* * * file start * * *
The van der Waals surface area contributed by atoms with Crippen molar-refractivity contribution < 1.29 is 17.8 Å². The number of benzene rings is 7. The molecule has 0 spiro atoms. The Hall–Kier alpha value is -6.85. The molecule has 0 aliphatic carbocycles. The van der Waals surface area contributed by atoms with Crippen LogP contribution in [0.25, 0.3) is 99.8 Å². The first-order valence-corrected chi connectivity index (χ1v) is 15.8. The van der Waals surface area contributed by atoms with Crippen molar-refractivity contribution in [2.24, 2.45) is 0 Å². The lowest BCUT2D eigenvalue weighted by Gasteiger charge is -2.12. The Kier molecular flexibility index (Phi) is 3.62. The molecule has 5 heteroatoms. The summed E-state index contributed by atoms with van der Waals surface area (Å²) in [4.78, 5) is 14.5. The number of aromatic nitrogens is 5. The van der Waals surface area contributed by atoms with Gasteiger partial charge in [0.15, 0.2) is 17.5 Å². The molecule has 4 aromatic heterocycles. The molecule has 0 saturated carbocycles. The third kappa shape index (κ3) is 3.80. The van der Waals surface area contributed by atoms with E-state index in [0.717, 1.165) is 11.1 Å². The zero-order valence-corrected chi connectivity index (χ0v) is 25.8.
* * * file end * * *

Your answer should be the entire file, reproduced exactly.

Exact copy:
The van der Waals surface area contributed by atoms with Crippen molar-refractivity contribution < 1.29 is 17.8 Å². The number of benzene rings is 7. The molecule has 0 spiro atoms. The Hall–Kier alpha value is -6.85. The molecule has 0 aliphatic carbocycles. The van der Waals surface area contributed by atoms with Crippen LogP contribution in [0.25, 0.3) is 99.8 Å². The first-order valence-corrected chi connectivity index (χ1v) is 15.8. The van der Waals surface area contributed by atoms with Crippen molar-refractivity contribution in [2.24, 2.45) is 0 Å². The lowest BCUT2D eigenvalue weighted by Gasteiger charge is -2.12. The Kier molecular flexibility index (Phi) is 3.62. The molecule has 5 heteroatoms. The summed E-state index contributed by atoms with van der Waals surface area (Å²) in [4.78, 5) is 14.5. The number of aromatic nitrogens is 5. The van der Waals surface area contributed by atoms with Gasteiger partial charge in [0.15, 0.2) is 17.5 Å². The molecule has 4 aromatic heterocycles. The molecule has 0 saturated carbocycles. The third kappa shape index (κ3) is 3.80. The van der Waals surface area contributed by atoms with E-state index in [0.717, 1.165) is 11.1 Å². The zero-order valence-corrected chi connectivity index (χ0v) is 25.8.